Janine Lewis, ICFMore than 25 million people in the U.S. live with rare diseases. In this guest post, Janine Lewis, genetic counselor/project manager at ICF, a global consulting provider working to improve health outcomes, discusses a new movement that is engaging a range of stakeholders to address the needs of this population. ICF is a generous sponsor of the 2017 APHA Annual Meeting and Expo and this blog.

The Wailin’ Jennys song “One Voice” is one of my favorite roots/bluegrass/Americana songs. Apropos of the lyrics, Rare Disease Day 2017 demonstrated a paradigm shift across biomedical research to find systematic ways to capture, integrate and harmonize “the sound of all of us” — patients, industry, academia, public health professionals and federal agencies.

By capturing those voices, promising treatments for more than 25 million people living with rare diseases will be developed more quickly and cost effectively, and will address the most meaningful issues identified by patients. This paradigm shift is underscored by the new 21st Century Cures Act, which recognizes the unique position of patients to provide essential insights about living with disease. Amplifying the patient’s voice and ensuring that all stakeholder voices work together will move us forward.

The benefits of patient-defined values in medical research and clinical trials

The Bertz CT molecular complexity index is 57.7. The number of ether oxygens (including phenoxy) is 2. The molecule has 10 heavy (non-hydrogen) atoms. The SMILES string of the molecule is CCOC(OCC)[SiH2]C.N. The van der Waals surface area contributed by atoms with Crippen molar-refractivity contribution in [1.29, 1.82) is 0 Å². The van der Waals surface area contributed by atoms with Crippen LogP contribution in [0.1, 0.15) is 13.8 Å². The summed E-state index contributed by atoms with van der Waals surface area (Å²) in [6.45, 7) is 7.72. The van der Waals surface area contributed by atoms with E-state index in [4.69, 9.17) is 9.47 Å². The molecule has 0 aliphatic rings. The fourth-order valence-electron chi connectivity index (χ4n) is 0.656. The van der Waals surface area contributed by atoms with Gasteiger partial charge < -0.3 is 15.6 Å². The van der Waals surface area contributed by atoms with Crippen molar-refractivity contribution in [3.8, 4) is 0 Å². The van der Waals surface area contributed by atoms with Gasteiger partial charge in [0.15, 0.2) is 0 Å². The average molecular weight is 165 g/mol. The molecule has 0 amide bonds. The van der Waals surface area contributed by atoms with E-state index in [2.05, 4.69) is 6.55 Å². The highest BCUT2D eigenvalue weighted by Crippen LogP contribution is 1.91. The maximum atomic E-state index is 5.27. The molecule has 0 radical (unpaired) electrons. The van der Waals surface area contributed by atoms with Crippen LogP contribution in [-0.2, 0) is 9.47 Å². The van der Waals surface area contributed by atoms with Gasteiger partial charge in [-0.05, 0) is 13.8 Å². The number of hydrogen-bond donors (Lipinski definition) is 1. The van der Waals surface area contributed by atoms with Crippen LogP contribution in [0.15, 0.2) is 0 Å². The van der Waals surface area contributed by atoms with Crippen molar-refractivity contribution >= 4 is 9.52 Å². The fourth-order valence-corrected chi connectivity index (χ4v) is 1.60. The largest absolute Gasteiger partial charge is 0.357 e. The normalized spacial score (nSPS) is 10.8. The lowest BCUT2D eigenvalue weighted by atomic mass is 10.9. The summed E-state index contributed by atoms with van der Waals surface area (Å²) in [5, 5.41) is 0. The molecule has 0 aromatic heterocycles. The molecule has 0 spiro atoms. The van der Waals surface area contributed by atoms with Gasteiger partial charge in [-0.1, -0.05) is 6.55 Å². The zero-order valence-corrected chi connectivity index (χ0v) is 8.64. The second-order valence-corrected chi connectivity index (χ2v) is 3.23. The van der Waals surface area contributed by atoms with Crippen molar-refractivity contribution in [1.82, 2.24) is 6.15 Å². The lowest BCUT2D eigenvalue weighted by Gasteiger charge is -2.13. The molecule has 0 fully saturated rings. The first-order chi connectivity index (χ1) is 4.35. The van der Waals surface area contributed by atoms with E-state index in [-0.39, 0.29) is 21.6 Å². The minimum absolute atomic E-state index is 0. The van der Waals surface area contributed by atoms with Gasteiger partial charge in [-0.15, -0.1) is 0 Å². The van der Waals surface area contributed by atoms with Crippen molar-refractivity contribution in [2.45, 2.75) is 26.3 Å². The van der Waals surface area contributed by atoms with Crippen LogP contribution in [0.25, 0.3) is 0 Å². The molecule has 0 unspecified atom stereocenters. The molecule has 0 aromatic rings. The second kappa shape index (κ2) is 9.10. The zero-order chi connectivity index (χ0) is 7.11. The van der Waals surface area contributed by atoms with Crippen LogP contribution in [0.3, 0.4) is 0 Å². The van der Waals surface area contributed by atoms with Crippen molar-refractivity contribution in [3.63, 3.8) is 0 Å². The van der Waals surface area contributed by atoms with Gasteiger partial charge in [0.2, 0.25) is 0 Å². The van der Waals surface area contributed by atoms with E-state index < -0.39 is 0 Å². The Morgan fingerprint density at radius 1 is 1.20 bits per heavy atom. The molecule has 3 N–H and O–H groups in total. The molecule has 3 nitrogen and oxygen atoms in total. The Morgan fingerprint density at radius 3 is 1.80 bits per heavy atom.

The trend to integrate patient-defined values and needs into evidenced-based medical research and clinical practice is growing. People with rare diseases frequently face serious and debilitating conditions that are too often characterized by poor prognosis and limited treatment options. The environmental effects of climate change add an additional layer of complication for many with disabilities for which the people affected are in the best position to define. With scarce dollars for rare disease research and small cohorts, it is critical to design study protocols that:

  • examine the influence of disease context and patient values on the choice of therapy; and
  • quantify patients’ benefit-risk preferences.

There is also a movement to ensure the patient’s voice is heard in clinical trial outcomes — what is measured and reported in a specific area of a trial. In assessing the efficacy of a drug or treatment, clinical trials have historically relied on the physician, clinician or clinical trials staff member to record their interpretation of the outcomes-related data. Patient-centered outcome measures is a relatively new concept that aims to place patients, their families and caregivers at the heart of decisions concerning the most valuable criteria in health assessment.

From observation to action: The value behind the translational process

The National Institutes of Health’s National Center for Advancing Translational Sciences, or NCATS, defines “translation” as the process of turning observations in the laboratory, clinic and community into interventions that improve health.

This process relies on active partnership among patients and researchers to collectively decide how to conduct research — from forming basic questions to developing natural history studies, designing clinical trial protocols, obtaining informed consent, defining eligibility and communicating with the U.S. Food and Drug Administration during and after drug approval.